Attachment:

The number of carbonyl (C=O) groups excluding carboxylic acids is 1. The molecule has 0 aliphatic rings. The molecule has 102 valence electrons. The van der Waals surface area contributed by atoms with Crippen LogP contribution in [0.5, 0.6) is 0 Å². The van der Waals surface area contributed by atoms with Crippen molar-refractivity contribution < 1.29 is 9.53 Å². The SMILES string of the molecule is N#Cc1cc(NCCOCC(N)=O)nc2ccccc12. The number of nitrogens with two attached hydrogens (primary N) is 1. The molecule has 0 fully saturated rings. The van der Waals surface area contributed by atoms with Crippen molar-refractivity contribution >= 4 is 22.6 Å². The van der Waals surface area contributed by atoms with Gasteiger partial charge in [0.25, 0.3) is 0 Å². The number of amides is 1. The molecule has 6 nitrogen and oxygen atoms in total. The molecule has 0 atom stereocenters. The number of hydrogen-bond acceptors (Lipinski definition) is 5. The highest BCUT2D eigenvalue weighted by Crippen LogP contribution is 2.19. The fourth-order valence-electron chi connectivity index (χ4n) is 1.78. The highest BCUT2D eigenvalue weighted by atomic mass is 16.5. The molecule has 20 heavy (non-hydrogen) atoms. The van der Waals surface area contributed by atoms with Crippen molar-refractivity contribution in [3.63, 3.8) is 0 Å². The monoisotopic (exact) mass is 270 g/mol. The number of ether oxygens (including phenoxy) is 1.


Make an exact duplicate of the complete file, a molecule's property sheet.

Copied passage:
The number of carbonyl (C=O) groups excluding carboxylic acids is 1. The molecule has 0 aliphatic rings. The molecule has 102 valence electrons. The van der Waals surface area contributed by atoms with Crippen LogP contribution in [0.5, 0.6) is 0 Å². The van der Waals surface area contributed by atoms with Crippen molar-refractivity contribution < 1.29 is 9.53 Å². The SMILES string of the molecule is N#Cc1cc(NCCOCC(N)=O)nc2ccccc12. The number of nitrogens with two attached hydrogens (primary N) is 1. The molecule has 0 fully saturated rings. The van der Waals surface area contributed by atoms with Crippen molar-refractivity contribution >= 4 is 22.6 Å². The van der Waals surface area contributed by atoms with Gasteiger partial charge in [0.25, 0.3) is 0 Å². The number of amides is 1. The molecule has 6 nitrogen and oxygen atoms in total. The molecule has 0 atom stereocenters. The number of hydrogen-bond acceptors (Lipinski definition) is 5. The highest BCUT2D eigenvalue weighted by Crippen LogP contribution is 2.19. The fourth-order valence-electron chi connectivity index (χ4n) is 1.78. The highest BCUT2D eigenvalue weighted by atomic mass is 16.5. The molecule has 20 heavy (non-hydrogen) atoms. The van der Waals surface area contributed by atoms with Crippen molar-refractivity contribution in [3.63, 3.8) is 0 Å². The monoisotopic (exact) mass is 270 g/mol. The number of ether oxygens (including phenoxy) is 1.